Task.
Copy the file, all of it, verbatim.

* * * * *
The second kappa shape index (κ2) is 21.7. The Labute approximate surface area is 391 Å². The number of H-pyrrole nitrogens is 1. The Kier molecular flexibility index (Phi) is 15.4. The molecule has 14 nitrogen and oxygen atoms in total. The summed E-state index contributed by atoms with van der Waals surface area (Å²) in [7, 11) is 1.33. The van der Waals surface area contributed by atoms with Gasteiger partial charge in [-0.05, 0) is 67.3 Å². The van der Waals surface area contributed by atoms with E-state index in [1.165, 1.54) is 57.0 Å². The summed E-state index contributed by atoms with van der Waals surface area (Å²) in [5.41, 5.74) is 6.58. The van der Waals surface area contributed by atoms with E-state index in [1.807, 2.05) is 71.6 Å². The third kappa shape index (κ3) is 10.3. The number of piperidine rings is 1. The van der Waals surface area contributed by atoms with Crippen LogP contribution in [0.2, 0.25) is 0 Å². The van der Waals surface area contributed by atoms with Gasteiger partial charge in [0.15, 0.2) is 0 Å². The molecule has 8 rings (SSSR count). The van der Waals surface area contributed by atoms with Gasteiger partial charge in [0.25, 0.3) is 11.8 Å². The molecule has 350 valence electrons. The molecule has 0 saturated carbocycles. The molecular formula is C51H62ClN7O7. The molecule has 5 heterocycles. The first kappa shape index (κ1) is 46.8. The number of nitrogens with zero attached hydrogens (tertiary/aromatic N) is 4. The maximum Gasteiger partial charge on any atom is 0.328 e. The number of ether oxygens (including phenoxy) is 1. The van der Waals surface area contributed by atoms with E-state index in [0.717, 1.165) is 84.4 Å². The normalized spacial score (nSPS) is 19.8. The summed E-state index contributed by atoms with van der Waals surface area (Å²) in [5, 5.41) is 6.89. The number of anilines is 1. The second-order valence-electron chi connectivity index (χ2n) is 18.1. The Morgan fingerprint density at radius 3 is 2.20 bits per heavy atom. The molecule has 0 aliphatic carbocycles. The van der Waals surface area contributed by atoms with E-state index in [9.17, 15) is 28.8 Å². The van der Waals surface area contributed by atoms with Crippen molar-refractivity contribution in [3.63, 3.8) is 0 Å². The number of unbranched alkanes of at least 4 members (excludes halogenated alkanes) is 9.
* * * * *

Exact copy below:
The second kappa shape index (κ2) is 21.7. The Labute approximate surface area is 391 Å². The number of H-pyrrole nitrogens is 1. The Kier molecular flexibility index (Phi) is 15.4. The molecule has 14 nitrogen and oxygen atoms in total. The summed E-state index contributed by atoms with van der Waals surface area (Å²) in [7, 11) is 1.33. The van der Waals surface area contributed by atoms with Gasteiger partial charge in [-0.05, 0) is 67.3 Å². The van der Waals surface area contributed by atoms with E-state index in [1.165, 1.54) is 57.0 Å². The summed E-state index contributed by atoms with van der Waals surface area (Å²) in [5.41, 5.74) is 6.58. The van der Waals surface area contributed by atoms with E-state index in [1.807, 2.05) is 71.6 Å². The third kappa shape index (κ3) is 10.3. The number of piperidine rings is 1. The van der Waals surface area contributed by atoms with Crippen LogP contribution in [0.2, 0.25) is 0 Å². The van der Waals surface area contributed by atoms with Gasteiger partial charge in [0.15, 0.2) is 0 Å². The molecule has 8 rings (SSSR count). The van der Waals surface area contributed by atoms with Gasteiger partial charge in [0.25, 0.3) is 11.8 Å². The molecule has 350 valence electrons. The molecule has 0 saturated carbocycles. The molecular formula is C51H62ClN7O7. The molecule has 5 heterocycles. The first kappa shape index (κ1) is 46.8. The number of nitrogens with zero attached hydrogens (tertiary/aromatic N) is 4. The maximum Gasteiger partial charge on any atom is 0.328 e. The number of ether oxygens (including phenoxy) is 1. The van der Waals surface area contributed by atoms with E-state index in [0.717, 1.165) is 84.4 Å². The normalized spacial score (nSPS) is 19.8. The summed E-state index contributed by atoms with van der Waals surface area (Å²) in [5, 5.41) is 6.89. The number of anilines is 1. The second-order valence-electron chi connectivity index (χ2n) is 18.1. The Morgan fingerprint density at radius 3 is 2.20 bits per heavy atom. The molecule has 0 aliphatic carbocycles. The van der Waals surface area contributed by atoms with E-state index in [9.17, 15) is 28.8 Å². The van der Waals surface area contributed by atoms with Crippen molar-refractivity contribution in [3.63, 3.8) is 0 Å². The number of unbranched alkanes of at least 4 members (excludes halogenated alkanes) is 9.